Meiosis in Crops

During sexual reproduction and the specialized cell division of meiosis, chromosomes recombine leading to new genetic combinations. We are interested in the factors that control genetic recombination during meiosis in plant species.

Reproduction and meiosis have been molded and adapted over evolutionary time. The cultivated tomato (S. lycopersicum) and related wild species have the potential to be a powerful model system to understand fundamental aspects of plant meiosis. Therefore the group will employ genomics, genome editing and super resolution microscopy to read, rearrange and image chromosomes during tomato meiosis.

The Lycopersicum section, of which S. lycopersicum (the cultivated tomato) is a member, contains thirteen species and approximately 3 million years of divergent evolution separates some of the species. Wide interspecific hybrids are viable, yet crossover suppression between homeologous chromosomes is a major post-zygotic barrier to genetic exchange between related species. Understanding genetic and epigenetic components of this suppression will be one of the group’s major focuses.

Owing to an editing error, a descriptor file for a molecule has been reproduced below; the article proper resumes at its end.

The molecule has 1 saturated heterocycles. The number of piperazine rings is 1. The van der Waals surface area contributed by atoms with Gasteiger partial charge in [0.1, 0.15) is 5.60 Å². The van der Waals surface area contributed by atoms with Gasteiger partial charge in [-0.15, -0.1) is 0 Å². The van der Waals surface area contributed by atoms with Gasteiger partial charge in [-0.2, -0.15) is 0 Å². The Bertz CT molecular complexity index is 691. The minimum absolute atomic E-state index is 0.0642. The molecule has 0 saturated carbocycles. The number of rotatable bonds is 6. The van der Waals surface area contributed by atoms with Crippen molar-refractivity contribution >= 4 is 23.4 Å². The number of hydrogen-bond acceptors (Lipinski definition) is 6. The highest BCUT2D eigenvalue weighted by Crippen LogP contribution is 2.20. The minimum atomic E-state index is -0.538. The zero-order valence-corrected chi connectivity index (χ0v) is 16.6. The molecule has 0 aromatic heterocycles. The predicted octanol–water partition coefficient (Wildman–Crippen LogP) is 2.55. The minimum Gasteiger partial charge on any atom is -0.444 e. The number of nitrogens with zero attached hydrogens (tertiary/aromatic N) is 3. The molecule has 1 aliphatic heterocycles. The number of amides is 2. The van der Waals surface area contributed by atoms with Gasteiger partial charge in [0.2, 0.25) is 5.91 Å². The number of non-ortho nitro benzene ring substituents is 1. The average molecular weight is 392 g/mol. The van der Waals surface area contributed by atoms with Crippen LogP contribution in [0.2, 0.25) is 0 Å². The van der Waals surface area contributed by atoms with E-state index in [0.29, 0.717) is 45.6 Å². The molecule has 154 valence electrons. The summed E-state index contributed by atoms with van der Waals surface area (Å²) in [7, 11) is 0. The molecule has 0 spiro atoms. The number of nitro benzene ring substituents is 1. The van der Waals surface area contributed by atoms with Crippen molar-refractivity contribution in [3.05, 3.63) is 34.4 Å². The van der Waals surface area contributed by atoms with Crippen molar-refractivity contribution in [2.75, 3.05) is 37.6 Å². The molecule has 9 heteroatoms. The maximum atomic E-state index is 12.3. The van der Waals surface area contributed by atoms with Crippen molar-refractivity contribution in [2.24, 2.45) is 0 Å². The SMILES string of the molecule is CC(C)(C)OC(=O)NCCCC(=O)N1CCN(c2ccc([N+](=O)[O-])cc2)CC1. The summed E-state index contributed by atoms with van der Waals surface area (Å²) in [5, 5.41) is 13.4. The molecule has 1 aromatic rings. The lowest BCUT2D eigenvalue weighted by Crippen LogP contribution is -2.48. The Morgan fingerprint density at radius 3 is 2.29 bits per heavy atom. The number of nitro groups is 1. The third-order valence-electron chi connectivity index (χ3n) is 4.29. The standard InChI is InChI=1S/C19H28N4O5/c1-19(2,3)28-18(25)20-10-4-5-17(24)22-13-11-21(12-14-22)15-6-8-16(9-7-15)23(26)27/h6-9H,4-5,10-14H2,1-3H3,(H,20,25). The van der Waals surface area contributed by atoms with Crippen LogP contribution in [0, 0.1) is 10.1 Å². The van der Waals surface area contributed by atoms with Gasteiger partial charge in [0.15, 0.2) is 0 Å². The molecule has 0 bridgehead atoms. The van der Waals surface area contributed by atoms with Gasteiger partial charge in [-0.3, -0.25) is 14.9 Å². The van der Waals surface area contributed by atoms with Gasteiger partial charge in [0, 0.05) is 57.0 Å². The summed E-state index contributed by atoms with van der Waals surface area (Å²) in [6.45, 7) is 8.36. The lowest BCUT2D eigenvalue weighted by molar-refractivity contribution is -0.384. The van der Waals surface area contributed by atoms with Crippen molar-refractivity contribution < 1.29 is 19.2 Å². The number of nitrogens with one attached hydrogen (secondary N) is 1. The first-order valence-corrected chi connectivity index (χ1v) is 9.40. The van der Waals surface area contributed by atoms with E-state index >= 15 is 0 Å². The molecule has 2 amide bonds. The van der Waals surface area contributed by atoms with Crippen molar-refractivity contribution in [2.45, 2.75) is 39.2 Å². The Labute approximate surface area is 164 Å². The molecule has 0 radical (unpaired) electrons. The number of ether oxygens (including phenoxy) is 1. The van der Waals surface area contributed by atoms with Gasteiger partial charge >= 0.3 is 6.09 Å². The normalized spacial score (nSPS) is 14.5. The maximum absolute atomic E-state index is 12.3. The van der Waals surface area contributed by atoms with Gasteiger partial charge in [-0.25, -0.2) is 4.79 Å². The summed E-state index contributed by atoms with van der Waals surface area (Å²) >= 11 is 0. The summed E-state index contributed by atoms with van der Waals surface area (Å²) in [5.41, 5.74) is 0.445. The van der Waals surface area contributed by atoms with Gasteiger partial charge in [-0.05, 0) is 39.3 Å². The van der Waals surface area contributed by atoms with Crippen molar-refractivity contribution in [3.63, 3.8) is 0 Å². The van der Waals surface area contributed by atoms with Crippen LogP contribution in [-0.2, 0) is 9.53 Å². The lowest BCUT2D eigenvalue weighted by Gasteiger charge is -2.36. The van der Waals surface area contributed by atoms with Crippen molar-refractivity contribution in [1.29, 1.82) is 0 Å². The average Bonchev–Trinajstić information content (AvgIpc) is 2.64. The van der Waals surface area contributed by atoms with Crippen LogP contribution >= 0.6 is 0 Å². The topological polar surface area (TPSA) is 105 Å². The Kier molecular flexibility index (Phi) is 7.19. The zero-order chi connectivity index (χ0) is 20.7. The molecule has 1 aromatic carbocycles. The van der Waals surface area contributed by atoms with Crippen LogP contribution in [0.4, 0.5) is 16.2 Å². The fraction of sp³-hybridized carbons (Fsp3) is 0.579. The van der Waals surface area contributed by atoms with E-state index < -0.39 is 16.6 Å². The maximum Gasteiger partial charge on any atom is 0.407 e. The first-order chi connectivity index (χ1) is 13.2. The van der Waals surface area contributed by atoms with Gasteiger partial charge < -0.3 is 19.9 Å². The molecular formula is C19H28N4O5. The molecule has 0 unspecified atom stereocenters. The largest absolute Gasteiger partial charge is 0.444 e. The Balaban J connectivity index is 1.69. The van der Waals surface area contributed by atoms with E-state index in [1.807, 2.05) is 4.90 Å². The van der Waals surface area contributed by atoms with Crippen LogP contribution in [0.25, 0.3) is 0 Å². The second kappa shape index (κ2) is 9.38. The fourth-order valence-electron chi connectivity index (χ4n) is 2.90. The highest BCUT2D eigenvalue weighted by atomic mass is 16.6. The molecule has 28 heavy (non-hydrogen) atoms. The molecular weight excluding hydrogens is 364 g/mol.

Wild species are important genetic resources for the improvement of crops, because they are sources of novel traits and disease resistances. By better understanding meiotic recombination in tomato interspecific hybrids we hope that wild species can be fully exploited in breeding.

Top S. pimpinellifolium inflorescence

Bottom From left, the cultivated tomato (S. lycopersicum), wild tomato from the Galápagos Islands (S. galapagense), and an S. pennellii inflorescence.
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